• Reptilase time also measures the conversion of fibrinogen to fibrin, but this test uses a different enzyme, known as reptilase, which is derived from snake venom. The unique feature of the reptilase time is that it can be used to differentiate high PTT caused by heparin effect. The reptilase time is not sensitive to heparin.[11]
    • Reptilase time is high in patients with coagulopathy from acute promyelocytic leukemia.[12]
  • Elevated D-dimer:
    • D-dimer measures simultaneous clot formation and breakdown. Elevated D-dimer is not specific to acute promyelocytic leukemia, as it can be found in patients with obstetric complications (eclampsia and amniotic fluid embolism) or sepsis from Neisseria meningitides. Elevated D-dimer is very sensitive for an underlying coagulopathy and is an excellent test for ruling out a hematologic condition, if the pre-test probability is low. D-dimer is elevated in the majority of cases of acute promyelocytic leukemia.[13]

References

  1. Brodsky RA, Jones RJ (October 2004). "Riddle: what do aplastic anemia, acute promyelocytic leukemia, and chronic myeloid leukemia have in common?". Leukemia. 18 (10): 1740–2. doi:10.1038/sj.leu.2403487. PMID 15356647.
  2. Lee HJ, Park HJ, Kim HW, Park SG (December 2013). "Comparison of laboratory characteristics between acute promyelocytic leukemia and other subtypes of acute myeloid leukemia with disseminated intravascular coagulation". Blood Res. 48 (4): 250–3. doi:10.5045/br.2013.48.4.250. PMC 3894382. PMID 24466548.
  3. Jillella AP, Arellano ML, Heffner LT, Gaddh M, Langston AA, Khoury HJ, Mangoankar A, Kota VK (September 2017). "Managing acute promyelocytic leukemia in patients belonging to the Jehovah's Witness congregation". Hematol Rep. 9 (3): 7083. doi:10.4081/hr.2017.7083. PMC 5641824. PMID 29071052.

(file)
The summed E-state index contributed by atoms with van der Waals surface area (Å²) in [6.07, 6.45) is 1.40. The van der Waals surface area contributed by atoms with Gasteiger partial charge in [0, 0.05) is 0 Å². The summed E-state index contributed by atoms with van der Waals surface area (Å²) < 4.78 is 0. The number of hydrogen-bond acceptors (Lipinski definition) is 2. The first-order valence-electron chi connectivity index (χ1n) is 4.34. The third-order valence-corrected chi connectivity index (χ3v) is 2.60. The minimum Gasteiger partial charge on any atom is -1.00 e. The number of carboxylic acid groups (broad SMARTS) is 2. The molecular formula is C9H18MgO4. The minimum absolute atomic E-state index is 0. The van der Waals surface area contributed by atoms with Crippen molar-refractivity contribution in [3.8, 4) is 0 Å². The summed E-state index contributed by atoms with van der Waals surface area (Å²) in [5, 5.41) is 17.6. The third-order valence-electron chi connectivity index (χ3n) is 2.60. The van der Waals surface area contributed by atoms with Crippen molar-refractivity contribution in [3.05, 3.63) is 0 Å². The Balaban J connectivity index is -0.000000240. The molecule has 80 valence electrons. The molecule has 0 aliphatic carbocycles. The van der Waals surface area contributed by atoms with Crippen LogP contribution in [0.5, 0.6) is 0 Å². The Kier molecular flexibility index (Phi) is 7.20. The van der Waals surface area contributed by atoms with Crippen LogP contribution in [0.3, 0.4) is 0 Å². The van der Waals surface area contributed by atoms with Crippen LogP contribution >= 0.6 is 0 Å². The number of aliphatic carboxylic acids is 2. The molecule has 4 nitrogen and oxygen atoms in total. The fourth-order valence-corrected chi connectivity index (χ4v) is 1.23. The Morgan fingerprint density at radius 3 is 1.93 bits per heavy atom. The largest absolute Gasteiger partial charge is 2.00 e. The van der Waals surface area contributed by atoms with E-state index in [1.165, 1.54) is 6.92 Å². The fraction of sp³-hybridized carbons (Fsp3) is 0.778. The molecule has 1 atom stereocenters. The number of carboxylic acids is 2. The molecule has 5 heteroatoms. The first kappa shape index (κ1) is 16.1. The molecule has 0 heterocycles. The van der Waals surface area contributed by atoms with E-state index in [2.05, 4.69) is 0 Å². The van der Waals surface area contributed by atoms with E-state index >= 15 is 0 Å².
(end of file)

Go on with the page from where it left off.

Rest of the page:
4. Qian, Xu; Wen-jun, Liu (2013). "Platelet Changes in Acute Leukemia". Cell Biochemistry and Biophysics. 67 (3): 1473–1479. doi:10.1007/s12013-013-9648-y. ISSN 1085-9195.
  5. Qian, Xu; Wen-jun, Liu (2013). "Platelet Changes in Acute Leukemia". Cell Biochemistry and Biophysics. 67 (3): 1473–1479. doi:10.1007/s12013-013-9648-y. ISSN 1085-9195.
  6. McDonnell, Megan H.; Smith, Elton T.; Lipford, Edward H.; Gerber, Jonathan M.; Grunwald, Michael R. (2017). "Microgranular acute promyelocytic leukemia presenting with leukopenia and an unusual immunophenotype". Hematology/Oncology and Stem Cell Therapy. 10 (1): 35–38. doi:10.1016/j.hemonc.2015.12.004. ISSN 1658-3876.
  7. Kelaidi, Charicleia; Ades, Lionel; Fenaux, Pierre (2011). "TREATMENT OF ACUTE PROMYELOCYTIC LEUKEMIA WITH HIGH WHITE CELL BLOOD COUNTS". Mediterranean Journal of Hematology and Infectious Diseases. 3 (1): e2011038. doi:10.4084/mjhid.2011.038. ISSN 2035-3006.
  8. Chabot-Richards, D. S.; George, T. I. (2014). "Leukocytosis". International Journal of Laboratory Hematology. 36 (3): 279–288. doi:10.1111/ijlh.12212. ISSN 1751-5521.
  9. Percival, Mary-Elizabeth; Lai, Catherine; Estey, Elihu; Hourigan, Christopher S. (2017). "Bone marrow evaluation for diagnosis and monitoring of acute myeloid leukemia". Blood Reviews. 31 (4): 185–192. doi:10.1016/j.blre.2017.01.003. ISSN 0268-960X.
  10. 10.0 10.1 10.2 10.3 Franchini M, Lippi G, Manzato F (2006). "Recent acquisitions in the pathophysiology, diagnosis and treatment of disseminated intravascular coagulation". Thromb J. 4: 4. doi:10.1186/1477-9560-4-4. PMC 1402263. PMID 16504043.
  11. Karapetian, Hratsch (2013). "Reptilase Time (RT)". 992: 273–277. doi:10.1007/978-1-62703-339-8_20. ISSN 1064-3745.
  12. Wheeler, Arthur P.; Rice, Todd W. (2010). "Coagulopathy in Critically III Patients". Chest. 137 (1): 185–194. doi:10.1378/chest.08-2535. ISSN 0012-3692.
  13. Bassi SC, Rego EM (2012). "Molecular basis for the diagnosis and treatment of acute promyelocytic leukemia". Rev Bras Hematol Hemoter. 34 (2): 134–9. doi:10.5581/1516-8484.20120033. PMC 3459394. PMID 23049403.